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Australian and Indonesian Air Forces trained in Exercise Rajawali Ausindo.

| 2022

Australia welcomed an Indonesian Air Force C-130H Hercules transport aircraft and crew to RAAF Base Townsville to participate in Exercise Rajawali Ausindo from September 25-29.

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Australia and Indonesian Air Forces trained in Exercise Rajawali Ausindo 01

Members from the RAAF's No. 35 Squadron, the Australian Army's 176th Air Dispatch Squadron, and the Indonesian Air Force's No. 33 Squadron on the RAAF Base Townsville flight line at the conclusion of the exercise (Picture source: RAAF)

2022 is the first iteration of Exercise Rajawali Ausindo since the COVID-19 pandemic. The last was in 2018 at El Tari Air Base, Kupang, West Timor.

Exercise Rajawali Ausindo is a biennial exercise between Indonesia and Australia which tests each nation’s air mobility capability to respond to humanitarian assistance and disaster relief missions, enhancing bilateral military cooperation.

This was the first year the C-27J Spartan participated in Exercise Rajawali Ausindo and the first time the exercise had been held at RAAF Base Townsville.

No. 35 Squadron Detachment Commander Squadron Leader Mitchell Beck said the two countries have had a nearly 30-year history of conducting this exercise.

“The exercise provides an opportunity to conduct airdrop training, and the practice of non-combatant evacuation operations. This allows us to share knowledge at the aviator level, enhancing our interoperability,” Squadron Leader Beck said.

“Although different in many ways, our commonality in being responsive to disaster events and humanitarian crises around the Indo-Pacific was a large focus of the exercise. We enjoyed being able to showcase Townsville to the Indonesians.”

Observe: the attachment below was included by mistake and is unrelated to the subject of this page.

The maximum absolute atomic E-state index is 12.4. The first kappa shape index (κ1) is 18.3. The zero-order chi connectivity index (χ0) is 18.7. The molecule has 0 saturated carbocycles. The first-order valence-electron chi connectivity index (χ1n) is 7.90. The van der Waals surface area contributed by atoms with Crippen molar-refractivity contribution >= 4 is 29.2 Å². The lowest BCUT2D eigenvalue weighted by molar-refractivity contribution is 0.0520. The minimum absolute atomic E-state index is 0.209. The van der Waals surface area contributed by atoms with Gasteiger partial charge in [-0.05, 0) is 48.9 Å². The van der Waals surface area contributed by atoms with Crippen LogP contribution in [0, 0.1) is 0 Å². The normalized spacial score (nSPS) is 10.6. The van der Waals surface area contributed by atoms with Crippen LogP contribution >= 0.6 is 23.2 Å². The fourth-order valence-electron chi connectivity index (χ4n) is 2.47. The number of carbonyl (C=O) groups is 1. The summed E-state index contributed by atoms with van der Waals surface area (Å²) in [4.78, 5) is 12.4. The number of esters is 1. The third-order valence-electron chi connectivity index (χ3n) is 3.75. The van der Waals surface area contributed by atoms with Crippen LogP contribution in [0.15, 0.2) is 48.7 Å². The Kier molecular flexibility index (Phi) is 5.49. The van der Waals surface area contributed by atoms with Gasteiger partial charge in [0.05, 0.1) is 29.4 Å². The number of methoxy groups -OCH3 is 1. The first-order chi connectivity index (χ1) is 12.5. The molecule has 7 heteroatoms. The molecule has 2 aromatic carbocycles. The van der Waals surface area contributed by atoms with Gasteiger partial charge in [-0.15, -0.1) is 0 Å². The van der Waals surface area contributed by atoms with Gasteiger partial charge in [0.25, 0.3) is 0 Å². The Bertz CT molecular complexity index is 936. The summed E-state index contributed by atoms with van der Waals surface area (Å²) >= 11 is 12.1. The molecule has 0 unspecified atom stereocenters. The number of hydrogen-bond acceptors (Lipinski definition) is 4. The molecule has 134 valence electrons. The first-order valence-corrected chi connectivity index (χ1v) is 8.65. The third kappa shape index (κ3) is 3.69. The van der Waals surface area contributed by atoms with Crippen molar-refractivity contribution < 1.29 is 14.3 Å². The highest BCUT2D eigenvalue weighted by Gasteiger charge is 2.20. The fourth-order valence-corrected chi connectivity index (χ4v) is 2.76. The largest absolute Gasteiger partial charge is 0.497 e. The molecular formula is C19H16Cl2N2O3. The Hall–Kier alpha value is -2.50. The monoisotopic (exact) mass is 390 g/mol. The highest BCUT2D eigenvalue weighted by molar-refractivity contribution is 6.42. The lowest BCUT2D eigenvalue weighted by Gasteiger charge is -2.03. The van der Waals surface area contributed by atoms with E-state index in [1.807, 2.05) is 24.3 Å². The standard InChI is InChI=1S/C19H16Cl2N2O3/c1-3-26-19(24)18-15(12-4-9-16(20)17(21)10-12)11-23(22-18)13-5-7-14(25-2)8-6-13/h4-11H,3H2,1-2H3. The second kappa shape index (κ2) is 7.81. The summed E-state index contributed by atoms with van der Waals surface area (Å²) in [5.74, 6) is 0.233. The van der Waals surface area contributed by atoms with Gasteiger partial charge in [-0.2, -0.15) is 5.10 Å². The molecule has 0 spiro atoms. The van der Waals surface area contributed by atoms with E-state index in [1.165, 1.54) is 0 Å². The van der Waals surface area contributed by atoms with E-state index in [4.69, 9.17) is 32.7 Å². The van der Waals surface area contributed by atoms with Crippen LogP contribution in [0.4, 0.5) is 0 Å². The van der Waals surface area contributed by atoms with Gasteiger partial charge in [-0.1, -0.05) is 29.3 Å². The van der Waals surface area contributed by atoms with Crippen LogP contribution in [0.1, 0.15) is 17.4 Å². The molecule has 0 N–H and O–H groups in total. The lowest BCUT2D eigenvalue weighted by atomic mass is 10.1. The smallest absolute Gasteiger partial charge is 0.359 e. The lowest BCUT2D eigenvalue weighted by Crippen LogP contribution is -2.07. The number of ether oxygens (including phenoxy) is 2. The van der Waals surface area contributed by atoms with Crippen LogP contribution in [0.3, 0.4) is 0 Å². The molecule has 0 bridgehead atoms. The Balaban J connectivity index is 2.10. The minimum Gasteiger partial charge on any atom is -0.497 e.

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An Indonesian Air Force C-130H Hercules aircraft taxis during a combat offload exercise (Picture source: RAAF)

The crews participated in a variety of training activities and learning opportunities across the week including a series of cooperative airdrop missions. The aircraft offloaded training loads to a drop zone, using parachutes to slow the descent of the load.

Commanding Officer No. 33 Squadron, Indonesian Air Force Letnan Kolonel Teddy Suputra, said the week-long exercise was an important opportunity for the two countries to exchange information, plan and brief together.

“It is important that we work together to deliver a safe and successful exercise,” Letnan Kolonel Suputra said.

Australia and Indonesia rely on their air mobility workforce to provide contingency responses at short-notice, and Exercise Rajawali Ausindo helps to ensure both nations can respond effectively in an emergency.

Co-Exercise Director Group Captain Nicholas Pratt said it was vital that Australia and Indonesia continue to build interoperability and mutual understanding as they are very likely to be called on to operate together again in the future.

“We are neighbours in a dynamic region where airlift capabilities are increasingly required to respond to both military and non-military contingencies, especially humanitarian crises and natural disasters,” Group Captain Pratt said.

“We look forward to Exercise Rajawali Ausindo in 2024, which we very much hope will be conducted in Indonesia so that we can enjoy the hospitality of their wonderful country and we can build on the successes of this year’s exercise.”

Australia and Indonesian Air Forces trained in Exercise Rajawali Ausindo 03

A RAAF C-27J Spartan aircraft takes part in a combat offload activity as part of Exercise Rajawali Ausindo 2022 at RAAF Base Townsville (Picture source: RAAF)

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